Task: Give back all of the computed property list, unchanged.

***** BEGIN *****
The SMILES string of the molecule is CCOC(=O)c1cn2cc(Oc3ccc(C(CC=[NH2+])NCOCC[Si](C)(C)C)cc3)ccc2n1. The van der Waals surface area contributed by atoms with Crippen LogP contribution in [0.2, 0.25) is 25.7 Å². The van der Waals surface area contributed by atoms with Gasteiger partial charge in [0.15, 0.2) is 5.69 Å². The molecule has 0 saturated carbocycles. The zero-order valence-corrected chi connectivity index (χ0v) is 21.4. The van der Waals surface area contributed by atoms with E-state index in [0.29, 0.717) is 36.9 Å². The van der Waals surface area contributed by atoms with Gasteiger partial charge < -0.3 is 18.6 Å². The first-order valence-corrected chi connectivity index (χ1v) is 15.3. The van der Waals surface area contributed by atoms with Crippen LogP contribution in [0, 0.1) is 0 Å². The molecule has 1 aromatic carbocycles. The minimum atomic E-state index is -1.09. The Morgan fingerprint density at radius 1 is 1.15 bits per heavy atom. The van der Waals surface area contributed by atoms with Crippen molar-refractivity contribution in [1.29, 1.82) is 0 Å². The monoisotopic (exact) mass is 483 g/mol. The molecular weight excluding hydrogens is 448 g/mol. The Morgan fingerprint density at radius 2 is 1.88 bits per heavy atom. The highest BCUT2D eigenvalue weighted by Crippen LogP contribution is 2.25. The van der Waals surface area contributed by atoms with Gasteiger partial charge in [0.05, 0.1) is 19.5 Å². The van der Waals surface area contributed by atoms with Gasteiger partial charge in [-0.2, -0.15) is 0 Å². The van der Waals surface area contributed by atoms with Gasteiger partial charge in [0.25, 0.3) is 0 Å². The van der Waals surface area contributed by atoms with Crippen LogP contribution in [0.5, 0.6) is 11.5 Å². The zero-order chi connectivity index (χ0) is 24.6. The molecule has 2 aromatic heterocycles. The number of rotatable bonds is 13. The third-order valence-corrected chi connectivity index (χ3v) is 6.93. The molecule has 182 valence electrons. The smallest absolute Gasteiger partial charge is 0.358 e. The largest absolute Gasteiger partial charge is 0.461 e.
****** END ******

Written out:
The SMILES string of the molecule is CCOC(=O)c1cn2cc(Oc3ccc(C(CC=[NH2+])NCOCC[Si](C)(C)C)cc3)ccc2n1. The van der Waals surface area contributed by atoms with Crippen LogP contribution in [0.2, 0.25) is 25.7 Å². The van der Waals surface area contributed by atoms with Gasteiger partial charge in [0.15, 0.2) is 5.69 Å². The molecule has 0 saturated carbocycles. The zero-order valence-corrected chi connectivity index (χ0v) is 21.4. The van der Waals surface area contributed by atoms with E-state index in [0.29, 0.717) is 36.9 Å². The van der Waals surface area contributed by atoms with Gasteiger partial charge < -0.3 is 18.6 Å². The first-order valence-corrected chi connectivity index (χ1v) is 15.3. The van der Waals surface area contributed by atoms with Crippen LogP contribution in [0, 0.1) is 0 Å². The molecule has 1 aromatic carbocycles. The minimum atomic E-state index is -1.09. The Morgan fingerprint density at radius 1 is 1.15 bits per heavy atom. The van der Waals surface area contributed by atoms with Crippen molar-refractivity contribution in [1.29, 1.82) is 0 Å². The monoisotopic (exact) mass is 483 g/mol. The molecular weight excluding hydrogens is 448 g/mol. The Morgan fingerprint density at radius 2 is 1.88 bits per heavy atom. The highest BCUT2D eigenvalue weighted by Crippen LogP contribution is 2.25. The van der Waals surface area contributed by atoms with Gasteiger partial charge in [0.05, 0.1) is 19.5 Å². The van der Waals surface area contributed by atoms with Gasteiger partial charge in [-0.2, -0.15) is 0 Å². The van der Waals surface area contributed by atoms with Gasteiger partial charge in [0.25, 0.3) is 0 Å². The van der Waals surface area contributed by atoms with Crippen LogP contribution in [0.5, 0.6) is 11.5 Å². The zero-order chi connectivity index (χ0) is 24.6. The molecule has 2 aromatic heterocycles. The number of rotatable bonds is 13. The third-order valence-corrected chi connectivity index (χ3v) is 6.93. The molecule has 182 valence electrons. The smallest absolute Gasteiger partial charge is 0.358 e. The largest absolute Gasteiger partial charge is 0.461 e.